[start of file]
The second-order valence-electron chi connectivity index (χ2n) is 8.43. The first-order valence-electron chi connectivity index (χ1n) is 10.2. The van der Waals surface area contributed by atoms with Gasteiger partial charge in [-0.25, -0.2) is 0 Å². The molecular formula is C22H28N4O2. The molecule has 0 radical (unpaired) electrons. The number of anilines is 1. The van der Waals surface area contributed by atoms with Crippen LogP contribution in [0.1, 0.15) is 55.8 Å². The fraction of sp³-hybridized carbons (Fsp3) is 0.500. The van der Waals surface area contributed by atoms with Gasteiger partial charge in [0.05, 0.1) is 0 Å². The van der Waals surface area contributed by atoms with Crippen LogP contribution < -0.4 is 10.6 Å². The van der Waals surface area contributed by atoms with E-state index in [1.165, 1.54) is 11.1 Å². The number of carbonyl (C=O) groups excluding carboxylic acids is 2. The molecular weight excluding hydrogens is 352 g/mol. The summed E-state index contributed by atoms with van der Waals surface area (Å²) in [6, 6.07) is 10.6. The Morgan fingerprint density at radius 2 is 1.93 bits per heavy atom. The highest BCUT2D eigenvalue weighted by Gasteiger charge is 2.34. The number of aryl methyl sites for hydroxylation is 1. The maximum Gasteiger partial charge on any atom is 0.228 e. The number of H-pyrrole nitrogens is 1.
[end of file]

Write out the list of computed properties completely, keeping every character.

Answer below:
The second-order valence-electron chi connectivity index (χ2n) is 8.43. The first-order valence-electron chi connectivity index (χ1n) is 10.2. The van der Waals surface area contributed by atoms with Gasteiger partial charge in [-0.25, -0.2) is 0 Å². The molecular formula is C22H28N4O2. The molecule has 0 radical (unpaired) electrons. The number of anilines is 1. The van der Waals surface area contributed by atoms with Crippen LogP contribution in [0.1, 0.15) is 55.8 Å². The fraction of sp³-hybridized carbons (Fsp3) is 0.500. The van der Waals surface area contributed by atoms with Gasteiger partial charge in [0.05, 0.1) is 0 Å². The van der Waals surface area contributed by atoms with Crippen LogP contribution < -0.4 is 10.6 Å². The van der Waals surface area contributed by atoms with E-state index in [1.165, 1.54) is 11.1 Å². The number of carbonyl (C=O) groups excluding carboxylic acids is 2. The molecular weight excluding hydrogens is 352 g/mol. The summed E-state index contributed by atoms with van der Waals surface area (Å²) in [6, 6.07) is 10.6. The Morgan fingerprint density at radius 2 is 1.93 bits per heavy atom. The highest BCUT2D eigenvalue weighted by Gasteiger charge is 2.34. The number of aryl methyl sites for hydroxylation is 1. The maximum Gasteiger partial charge on any atom is 0.228 e. The number of H-pyrrole nitrogens is 1.